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The sebaceous glands present all over your skin secrete oils (sebum) to keep the skin moist. When these glands get clogged with dirt or oil, it can lead to a common skin condition called acne. Acne can show up as whiteheads, blackheads, pimples or other skin problems. Acne is most common among teenagers, though it affects people of all ages.

Apart from the clogging of pores, there are some other factors that can trigger or worsen the occurrence of acne, including: 

  1. Diet changes to make if you have acne
  2. How to manage acne with lifestyle changes
  3. Acne diet (sample menu plan)
Doctors for Anti acne diet: Foods to eat and diet plan

Skin specialists may treat this condition with antibiotics, gels, lotions, creams and supplements. But along with all of these, you also need to fix your diet and lifestyle. Here are a few changes you can make: 

  • Avoid processed and junk food: Such foods contain high amounts of fat, sodium, simple carbohydrates and preservatives, which inhibit the work of our oil glands. Try to avoid pizzas, burgers, fries, namkeen, packaged snacks and juice, biscuits and ready-to-eat food items. 
  • Add vitamin C to your diet: There is a close link between vitamin C and your skin health. Skin specialists suggest including recommended amounts of this nutrient in your regular diet if you are prone to skin problems. It is best to opt for natural and fresh forms of vitamin C instead of supplement. You can have sweet lime, lemon, oranges, Amla (Indian gooseberry), green chilly, etc. to achieve this. 
  • Have vitamin A rich food: Vitamin A is known to promote bright and clear skin. It also reduces the production of sebum, which helps reduce acne and pimple formation and open up the pores of the skin. Add this nutrient to your regular diet by having more of foods like carrot, papaya, sweet lime, pumpkin, tomato, fatty fish and cod liver oil.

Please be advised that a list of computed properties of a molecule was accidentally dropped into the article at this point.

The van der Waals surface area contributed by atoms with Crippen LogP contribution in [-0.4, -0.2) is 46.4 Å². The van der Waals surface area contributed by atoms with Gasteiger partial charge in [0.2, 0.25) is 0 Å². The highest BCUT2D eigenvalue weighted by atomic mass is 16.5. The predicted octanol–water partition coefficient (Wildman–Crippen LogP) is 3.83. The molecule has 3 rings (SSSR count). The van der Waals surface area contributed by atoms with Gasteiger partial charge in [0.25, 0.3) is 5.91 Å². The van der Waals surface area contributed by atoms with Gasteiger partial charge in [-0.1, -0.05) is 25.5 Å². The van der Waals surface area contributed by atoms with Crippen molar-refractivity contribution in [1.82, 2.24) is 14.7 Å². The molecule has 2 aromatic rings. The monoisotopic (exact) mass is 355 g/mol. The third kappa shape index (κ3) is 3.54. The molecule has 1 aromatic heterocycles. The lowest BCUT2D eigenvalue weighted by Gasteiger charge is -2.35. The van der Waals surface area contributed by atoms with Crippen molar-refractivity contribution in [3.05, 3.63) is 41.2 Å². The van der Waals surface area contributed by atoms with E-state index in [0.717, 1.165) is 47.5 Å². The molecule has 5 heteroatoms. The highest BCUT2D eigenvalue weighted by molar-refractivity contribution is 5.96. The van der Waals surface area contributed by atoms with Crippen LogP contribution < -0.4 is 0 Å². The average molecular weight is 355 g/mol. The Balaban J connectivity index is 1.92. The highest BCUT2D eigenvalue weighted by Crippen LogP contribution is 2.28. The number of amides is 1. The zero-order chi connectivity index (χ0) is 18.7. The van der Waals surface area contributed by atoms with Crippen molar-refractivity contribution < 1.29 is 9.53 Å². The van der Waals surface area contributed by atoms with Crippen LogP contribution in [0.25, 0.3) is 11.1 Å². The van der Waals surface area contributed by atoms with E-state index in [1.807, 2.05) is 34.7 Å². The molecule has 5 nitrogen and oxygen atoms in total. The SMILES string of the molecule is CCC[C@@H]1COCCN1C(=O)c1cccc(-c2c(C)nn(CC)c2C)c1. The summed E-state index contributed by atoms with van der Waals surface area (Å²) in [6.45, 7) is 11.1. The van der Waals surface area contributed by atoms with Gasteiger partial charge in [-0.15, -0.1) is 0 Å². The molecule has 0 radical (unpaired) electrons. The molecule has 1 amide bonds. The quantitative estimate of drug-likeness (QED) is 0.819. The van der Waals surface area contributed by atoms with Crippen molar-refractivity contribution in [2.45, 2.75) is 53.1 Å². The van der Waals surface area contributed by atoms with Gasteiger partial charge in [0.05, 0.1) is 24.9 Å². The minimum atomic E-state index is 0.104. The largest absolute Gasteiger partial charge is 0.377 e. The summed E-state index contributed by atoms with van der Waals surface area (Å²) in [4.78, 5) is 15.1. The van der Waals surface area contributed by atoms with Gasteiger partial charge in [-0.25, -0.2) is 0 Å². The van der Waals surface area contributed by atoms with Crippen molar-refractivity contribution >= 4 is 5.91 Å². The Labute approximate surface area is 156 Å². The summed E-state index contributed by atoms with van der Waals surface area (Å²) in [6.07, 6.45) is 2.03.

• Ensure your diet is fibre-rich: A bad digestive system can easily trigger your acne. If you have acne already and you are suffering from constipation, your condition can become worse. Try to add fiber to your diet to clean your digestive tract. You can include more of green and leafy vegetables such as fenugreek leaves, amaranth, spinach, apple gourd, sponge gourd, bottle gourd etc. in your diet for this. Millets are also beneficial for your bowel movement such as finger millet (ragi), sorghum (jawar), pearl millet (bajra), barley (jau). Trifla Churn is also helpful for constipation; take one teaspoon of it with warm milk at your bedtime. 
  • Have cinnamon tea in the morning: There are few pieces of research that say that cinnamon is beneficial for managing hormonal imbalance in the body. Along with acne, it is also helpful for polycystic ovary syndrome (PCOS) and hypothyroidism. If you have it in the morning, it can be helpful throughout the day. Take half a teaspoon (2.5 grams) of cinnamon and boil it in 250 ml of water. Drink it as a tea when it reduces 125 ml.
  • Try an acne diet cleanser: Drinking enough water helps the body flush out toxins while giving you healthier skin. Try to drink 3 to 4 liters of water (12-15 glasses) daily. If you are not able to drink plain water, you can have detox water, buttermilk, lemon water, etc.